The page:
Tibetans could face up to eight years in prison for sharing a range of information and news on WeChat.
The Chinese government has told citizens of Qinghai province in north eastern Tibet they could face up to eight years in prison if caught sharing illegal content on a popular communications app called WeChat.
The instruction, which was broadcast on 27 August through a Chinese state run website, banned a range of activities on WeChat like publishing and sharing 'illegal information’ which endangers the state and the Chinese Communist Party, Tibet Watch has said.
Activities deemed illegal include sharing sensitive political information, believing and sharing rumours, sharing news about Taiwan, Macao and Hong Kong before officially reported by state media, and participating in democratic activity like canvassing.
The message called for stronger monitoring and management of WeChat groups, warning citizens that groups with ten or more members are under constant surveillance and users shouldn't risk sharing sensitive content in them.
Publication of illegal material could mean a prison sentence of between one and eight years, the notice said.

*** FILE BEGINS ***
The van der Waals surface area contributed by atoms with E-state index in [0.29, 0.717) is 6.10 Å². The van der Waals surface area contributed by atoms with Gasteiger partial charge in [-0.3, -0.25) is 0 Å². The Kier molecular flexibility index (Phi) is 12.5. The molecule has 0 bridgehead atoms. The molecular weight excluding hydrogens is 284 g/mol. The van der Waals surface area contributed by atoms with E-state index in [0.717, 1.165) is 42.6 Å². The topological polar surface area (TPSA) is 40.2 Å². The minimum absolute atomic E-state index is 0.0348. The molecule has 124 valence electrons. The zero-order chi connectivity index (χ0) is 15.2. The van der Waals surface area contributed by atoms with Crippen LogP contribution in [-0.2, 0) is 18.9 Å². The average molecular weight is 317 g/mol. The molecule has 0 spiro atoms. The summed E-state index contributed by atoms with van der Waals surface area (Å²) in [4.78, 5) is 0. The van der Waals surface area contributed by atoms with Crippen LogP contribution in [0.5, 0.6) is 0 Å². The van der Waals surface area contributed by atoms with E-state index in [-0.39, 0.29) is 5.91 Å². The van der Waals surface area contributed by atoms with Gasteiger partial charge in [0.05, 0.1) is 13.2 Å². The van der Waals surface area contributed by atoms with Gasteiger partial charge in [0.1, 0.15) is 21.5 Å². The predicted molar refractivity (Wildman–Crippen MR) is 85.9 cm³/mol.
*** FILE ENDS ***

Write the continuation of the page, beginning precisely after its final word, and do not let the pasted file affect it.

Group administrators and individual users were advised to follow the rules at once, while administrators were warned they could be held responsible for content that others post in their chats.
Those who don’t comply face government legal action as part of Beijing’s ongoing nationwide crackdown against “underworld forces” that is happening across China, and which Human Rights Watch has labelled a government drive to consolidate power.
On 2 October 2017 a Qinghai news outlet, the Xinning Evening News reported the government was giving compulsory training to 248 Tibetan WeChat group administrators in Zeku County, Tibet Autonomous Region.
They were reportedly told to block illegal content related to Tibetan independence, violent terrorism and rumours.
The list of ten rules from the recent 27 August instruction are listed in full here.
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